Saturday, September 23, 2006

Living la vida lowcarb

Well, it was some ungodly hour in the dark morning of the 18th when I stepped on the scale and decided to go back on the low-carb lifestyle, which I never should have ditched to begin with but that's another story.

It's going fine so far. Since I'm dropping carbs and I'm significantly overweight the initial period is pretty easy for the loss. So far it hasn't really been any problem for me. The food is great, if you know what you're doing and know the range and in some cases, have certain ingredients that can vastly improve your food life.

(Edited to add: the guy who used the phrase of this title first is a real success story in changing a life. His blog is here:

I just finished reading this exercise book called "slow burn" and I'm going to take up that exercise plan as soon as the eclipse period has fully passed (superstitious, I don't want to start anything during an eclipse, an astrology no-no).

My viewing and meditating have been minimal recently but my dreams have been totally amped into the stratosphere, I don't know what's going on inside but I'm "sitting in on the lives" of many and it's reaaaaaalllly interesting.

I haven't been reading email lists, forums, etc. since about the same time I went back on LC. It's kinda nice to be honest. It eats a lot of my time which is already so profoundly underavailable.

I have more physical energy than I normally do, lately, from dropping a lot of carb-related retained water from my body and the gradual shift into K. That's pretty nice! I'm trying to think of what to do with all my time tomorrow, time I would normally spend online that I'd like to spend actually DOing something.

Friday, September 22, 2006

Quote of the Day

I have studied many philosophers and many cats.
The wisdom of cats is infinitely superior.
~ Hippolyte Taine

Quote of the Day

"We are what we repeatedly do.
Excellence, then, is not an act, but a habit."
- Aristotle

Thursday, September 21, 2006


I have a relationship with time. Not a good one.

I long ago came to the conclusion that time is space is money is love. I mean in a rather metaphysical, create your own reality way.

They are a measured-quantity. They are critical to how we perceive ourselves, our world, and how well we get along in it. And the four of them are almost never found in abundance at the same point-of-now. It's almost like they are the four cardinal directions of self-allowance, in a Sethian sense.

I've had every one of them individually. Often two. Rarely, three. Never all four for more than ten minutes.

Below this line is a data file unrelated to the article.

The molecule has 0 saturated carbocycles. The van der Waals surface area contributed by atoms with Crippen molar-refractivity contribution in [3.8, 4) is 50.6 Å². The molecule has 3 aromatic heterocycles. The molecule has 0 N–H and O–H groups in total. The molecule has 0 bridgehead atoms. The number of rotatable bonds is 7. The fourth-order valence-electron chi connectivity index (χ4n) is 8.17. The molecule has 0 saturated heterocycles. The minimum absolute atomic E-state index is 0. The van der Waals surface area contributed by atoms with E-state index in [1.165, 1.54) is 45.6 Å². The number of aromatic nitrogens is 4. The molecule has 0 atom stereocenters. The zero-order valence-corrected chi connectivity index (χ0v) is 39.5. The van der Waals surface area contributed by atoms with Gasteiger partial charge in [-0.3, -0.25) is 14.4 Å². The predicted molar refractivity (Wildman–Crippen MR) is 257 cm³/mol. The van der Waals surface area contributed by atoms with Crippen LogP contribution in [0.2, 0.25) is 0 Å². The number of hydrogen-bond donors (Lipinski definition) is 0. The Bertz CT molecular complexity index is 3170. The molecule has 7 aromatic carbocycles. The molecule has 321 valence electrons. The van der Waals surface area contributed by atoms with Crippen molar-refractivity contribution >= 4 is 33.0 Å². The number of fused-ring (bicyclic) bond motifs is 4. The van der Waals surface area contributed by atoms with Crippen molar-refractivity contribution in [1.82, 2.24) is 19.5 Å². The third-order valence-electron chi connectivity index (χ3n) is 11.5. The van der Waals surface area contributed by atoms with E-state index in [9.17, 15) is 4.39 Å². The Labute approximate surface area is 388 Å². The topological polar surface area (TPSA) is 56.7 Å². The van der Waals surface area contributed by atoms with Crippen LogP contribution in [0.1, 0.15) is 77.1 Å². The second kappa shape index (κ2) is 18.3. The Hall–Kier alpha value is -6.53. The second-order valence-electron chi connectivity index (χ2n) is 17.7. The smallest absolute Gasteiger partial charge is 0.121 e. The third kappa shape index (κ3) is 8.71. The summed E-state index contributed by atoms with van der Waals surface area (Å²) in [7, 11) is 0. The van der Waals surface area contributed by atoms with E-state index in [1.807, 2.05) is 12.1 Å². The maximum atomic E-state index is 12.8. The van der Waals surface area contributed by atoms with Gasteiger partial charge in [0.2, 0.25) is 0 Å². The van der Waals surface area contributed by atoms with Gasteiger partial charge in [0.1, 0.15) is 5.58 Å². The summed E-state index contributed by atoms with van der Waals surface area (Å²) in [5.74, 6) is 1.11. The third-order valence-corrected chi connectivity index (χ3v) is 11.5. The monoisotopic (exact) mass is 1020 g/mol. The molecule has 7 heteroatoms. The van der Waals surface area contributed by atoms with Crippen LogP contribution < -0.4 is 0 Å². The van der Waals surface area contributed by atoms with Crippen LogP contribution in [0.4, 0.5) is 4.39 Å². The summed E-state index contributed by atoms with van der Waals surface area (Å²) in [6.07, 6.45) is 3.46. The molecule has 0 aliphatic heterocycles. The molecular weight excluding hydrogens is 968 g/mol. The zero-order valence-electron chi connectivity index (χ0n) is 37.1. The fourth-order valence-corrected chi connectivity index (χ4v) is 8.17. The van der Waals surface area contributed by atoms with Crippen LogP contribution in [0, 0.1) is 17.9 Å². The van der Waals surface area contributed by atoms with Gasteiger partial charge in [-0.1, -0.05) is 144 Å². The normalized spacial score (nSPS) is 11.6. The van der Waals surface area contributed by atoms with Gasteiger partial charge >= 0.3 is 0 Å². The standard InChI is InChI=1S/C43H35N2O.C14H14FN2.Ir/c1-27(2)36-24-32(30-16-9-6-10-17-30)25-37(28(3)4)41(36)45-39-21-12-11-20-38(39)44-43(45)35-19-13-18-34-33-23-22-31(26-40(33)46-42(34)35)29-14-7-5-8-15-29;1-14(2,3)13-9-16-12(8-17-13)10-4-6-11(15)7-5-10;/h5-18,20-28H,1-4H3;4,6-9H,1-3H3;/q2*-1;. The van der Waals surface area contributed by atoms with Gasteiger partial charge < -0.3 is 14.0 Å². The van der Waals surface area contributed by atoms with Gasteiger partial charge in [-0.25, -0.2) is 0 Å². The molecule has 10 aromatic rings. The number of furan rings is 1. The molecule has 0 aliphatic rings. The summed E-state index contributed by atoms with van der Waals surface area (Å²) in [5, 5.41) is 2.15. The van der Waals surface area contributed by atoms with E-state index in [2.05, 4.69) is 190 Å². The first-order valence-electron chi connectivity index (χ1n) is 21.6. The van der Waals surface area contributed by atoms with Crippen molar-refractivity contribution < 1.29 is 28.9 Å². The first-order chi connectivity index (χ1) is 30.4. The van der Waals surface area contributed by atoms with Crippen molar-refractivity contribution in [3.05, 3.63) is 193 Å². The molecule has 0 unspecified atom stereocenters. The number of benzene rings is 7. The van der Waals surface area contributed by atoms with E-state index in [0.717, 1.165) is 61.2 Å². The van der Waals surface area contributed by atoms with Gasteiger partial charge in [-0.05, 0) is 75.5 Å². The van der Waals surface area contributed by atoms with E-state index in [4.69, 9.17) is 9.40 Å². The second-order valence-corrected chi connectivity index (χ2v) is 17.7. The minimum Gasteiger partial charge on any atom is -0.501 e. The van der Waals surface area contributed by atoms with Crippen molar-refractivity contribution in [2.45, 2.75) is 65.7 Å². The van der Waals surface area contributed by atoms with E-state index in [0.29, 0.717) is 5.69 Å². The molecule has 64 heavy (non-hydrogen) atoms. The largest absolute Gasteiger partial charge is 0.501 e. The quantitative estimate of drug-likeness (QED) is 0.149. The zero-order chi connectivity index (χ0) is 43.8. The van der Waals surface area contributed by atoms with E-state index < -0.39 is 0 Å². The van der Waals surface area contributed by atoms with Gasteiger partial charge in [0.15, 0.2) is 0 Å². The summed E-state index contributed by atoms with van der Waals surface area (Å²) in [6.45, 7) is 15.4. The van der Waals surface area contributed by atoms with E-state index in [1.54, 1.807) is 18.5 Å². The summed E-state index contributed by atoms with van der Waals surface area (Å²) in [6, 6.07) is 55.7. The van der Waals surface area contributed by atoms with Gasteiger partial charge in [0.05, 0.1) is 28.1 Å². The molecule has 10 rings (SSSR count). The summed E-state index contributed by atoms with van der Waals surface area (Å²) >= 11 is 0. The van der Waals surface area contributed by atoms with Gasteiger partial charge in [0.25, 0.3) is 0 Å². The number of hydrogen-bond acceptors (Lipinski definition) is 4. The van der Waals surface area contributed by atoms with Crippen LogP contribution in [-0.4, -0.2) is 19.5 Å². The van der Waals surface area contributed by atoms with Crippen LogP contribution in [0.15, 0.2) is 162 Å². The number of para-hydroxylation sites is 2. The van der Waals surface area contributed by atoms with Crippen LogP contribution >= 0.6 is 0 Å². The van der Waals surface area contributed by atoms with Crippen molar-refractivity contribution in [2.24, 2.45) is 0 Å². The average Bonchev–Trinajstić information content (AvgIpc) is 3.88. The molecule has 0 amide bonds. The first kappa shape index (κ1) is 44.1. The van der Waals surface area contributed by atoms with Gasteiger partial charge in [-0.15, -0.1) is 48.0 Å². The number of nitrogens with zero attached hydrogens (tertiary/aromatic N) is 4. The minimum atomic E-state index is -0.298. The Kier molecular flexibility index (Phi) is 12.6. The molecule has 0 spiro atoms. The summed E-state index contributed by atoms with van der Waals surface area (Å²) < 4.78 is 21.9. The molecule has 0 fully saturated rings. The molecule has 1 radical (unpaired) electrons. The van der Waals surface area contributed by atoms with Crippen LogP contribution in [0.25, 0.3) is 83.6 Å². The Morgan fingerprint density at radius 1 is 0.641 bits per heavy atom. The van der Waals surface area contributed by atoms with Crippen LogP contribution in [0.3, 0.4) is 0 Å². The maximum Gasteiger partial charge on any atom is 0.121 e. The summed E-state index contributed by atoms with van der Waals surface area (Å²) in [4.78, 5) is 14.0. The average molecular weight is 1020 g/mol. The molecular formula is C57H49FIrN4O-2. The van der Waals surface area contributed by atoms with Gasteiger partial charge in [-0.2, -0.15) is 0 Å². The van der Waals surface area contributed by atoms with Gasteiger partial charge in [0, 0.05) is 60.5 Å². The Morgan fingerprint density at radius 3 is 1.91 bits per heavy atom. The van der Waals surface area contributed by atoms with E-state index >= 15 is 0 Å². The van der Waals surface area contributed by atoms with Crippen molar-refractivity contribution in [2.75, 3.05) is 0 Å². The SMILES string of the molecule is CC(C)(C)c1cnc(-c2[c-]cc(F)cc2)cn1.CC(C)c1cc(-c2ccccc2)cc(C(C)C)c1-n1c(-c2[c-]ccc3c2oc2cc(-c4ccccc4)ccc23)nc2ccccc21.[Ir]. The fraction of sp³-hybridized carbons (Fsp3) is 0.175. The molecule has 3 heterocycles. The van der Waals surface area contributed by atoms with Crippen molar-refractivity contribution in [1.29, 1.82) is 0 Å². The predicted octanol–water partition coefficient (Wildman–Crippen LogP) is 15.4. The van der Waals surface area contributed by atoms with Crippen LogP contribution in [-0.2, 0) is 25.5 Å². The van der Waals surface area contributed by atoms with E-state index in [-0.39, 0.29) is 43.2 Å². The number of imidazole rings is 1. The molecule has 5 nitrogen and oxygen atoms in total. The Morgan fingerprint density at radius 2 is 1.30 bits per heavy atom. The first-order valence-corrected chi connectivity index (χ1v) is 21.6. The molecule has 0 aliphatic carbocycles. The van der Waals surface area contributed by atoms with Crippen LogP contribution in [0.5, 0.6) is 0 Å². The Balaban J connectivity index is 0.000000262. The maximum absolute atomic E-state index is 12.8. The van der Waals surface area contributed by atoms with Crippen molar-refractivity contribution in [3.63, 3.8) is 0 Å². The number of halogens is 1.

I once theorized that any problem in a person's life was an internal geometry that was interacting with another given area of the person's experience, but that the internal part could manifest in any/every situation for that person. To compare it to psychology, as that might make it clearer, you could say that a person who has a problem with authority (as an example) is going to manifest that in many ways. In career, in parenting, in relationships, in finance, and they will possibly also manifest others who have the same issue around them too. So when the person comments on an 'issue' with their wife, you may understand that the dynamic driving that, is probably also causing them 'issues' in their job, with their taxes, with their social groups, etc. etc.

By this same kind of thinking, I concluded that whatever underlies a person having a serious lack of one of them, was probably about the same as whatever was under some other person having a lack of another of them. In short, that it's like a belief system nutritional deficiency, and the person just chooses what area(s) they are going to suffer the shortage most in.

One of the things I find most interesting, in an armchair psych way, is that each person has a variety of settings for things in their life. Some people have money, but no time. Some have time but no money. Some are crowded in their environments and can't seem to get enough space. Some have space but no money, or space and money but no time. And some have much love in their life but none of the others, or all of the others but no sense of real love.

In some esoteric experiences, I have observed that all of these are subjective. Including space. You may think that six feet never changes, but I can tell you that six feet can be a reach away or a room away and still fit the ruler. Yes, this makes no logical sense to the rational mind, but just like time, space is subjectively experienced, and I've just had the interesting opportunity to see that.

So if time, space, money and love are all subjective, and if our reality of "plenty" or "lack" in them is all rooted in us, why is it such a pain in the butt getting it all straight and abundant? If I can work out an abundance at each one of these things at varying here/now-points, why can't I work out proper quantities for them the rest of the time?

Even as a teen, I felt that time was inexorable. That it kept marching on and I could never, ever get ahead of it. That it was merciless, relentless, the impersonal conveyor belt of life, that you could never step off and that was destined to dump your butt off at the end.

I was spending a few hours a night doing webcoding, doing correspondence. So I dropped out of it for the most part. Aside from an occasional blogpost and my best friend, I've ditched it all. I refuse to read anything from email lists, forums, etc. even if I think I have a little time when I see it.

And I still don't have enough damn time.

Some part of my belief system is obviously involved. I have enough money for what I want most, but not nearly enough for what I need (serious obligations). I have space enough for what I need (my own house, my own room) but not nearly enough for what I want (the environ is so tightly cluttered I feel space-deprived). I have enough love for what I need most; I don't get close to many but those I do have, share something on a soul level. Not to mention a loving little girl. But I don't have enough for what I want; all my best friends, in all forms of relationship, live very far away.